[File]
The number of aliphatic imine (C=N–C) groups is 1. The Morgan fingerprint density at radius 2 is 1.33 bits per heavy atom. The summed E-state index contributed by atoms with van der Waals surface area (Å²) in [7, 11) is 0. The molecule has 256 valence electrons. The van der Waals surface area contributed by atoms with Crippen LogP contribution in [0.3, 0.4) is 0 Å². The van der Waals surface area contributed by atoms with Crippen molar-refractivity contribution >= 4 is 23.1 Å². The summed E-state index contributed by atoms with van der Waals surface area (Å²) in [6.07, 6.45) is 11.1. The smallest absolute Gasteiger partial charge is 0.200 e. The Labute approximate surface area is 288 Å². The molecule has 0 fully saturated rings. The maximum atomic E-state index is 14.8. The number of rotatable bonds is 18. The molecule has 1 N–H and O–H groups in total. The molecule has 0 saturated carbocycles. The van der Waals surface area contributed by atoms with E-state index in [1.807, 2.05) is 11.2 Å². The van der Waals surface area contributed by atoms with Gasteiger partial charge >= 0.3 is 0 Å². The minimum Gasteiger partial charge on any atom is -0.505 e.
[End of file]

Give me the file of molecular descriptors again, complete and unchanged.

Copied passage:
The number of aliphatic imine (C=N–C) groups is 1. The Morgan fingerprint density at radius 2 is 1.33 bits per heavy atom. The summed E-state index contributed by atoms with van der Waals surface area (Å²) in [7, 11) is 0. The molecule has 256 valence electrons. The van der Waals surface area contributed by atoms with Crippen LogP contribution in [0.3, 0.4) is 0 Å². The van der Waals surface area contributed by atoms with Crippen molar-refractivity contribution >= 4 is 23.1 Å². The summed E-state index contributed by atoms with van der Waals surface area (Å²) in [6.07, 6.45) is 11.1. The smallest absolute Gasteiger partial charge is 0.200 e. The Labute approximate surface area is 288 Å². The molecule has 0 fully saturated rings. The maximum atomic E-state index is 14.8. The number of rotatable bonds is 18. The molecule has 1 N–H and O–H groups in total. The molecule has 0 saturated carbocycles. The van der Waals surface area contributed by atoms with E-state index in [1.807, 2.05) is 11.2 Å². The van der Waals surface area contributed by atoms with Gasteiger partial charge >= 0.3 is 0 Å². The minimum Gasteiger partial charge on any atom is -0.505 e.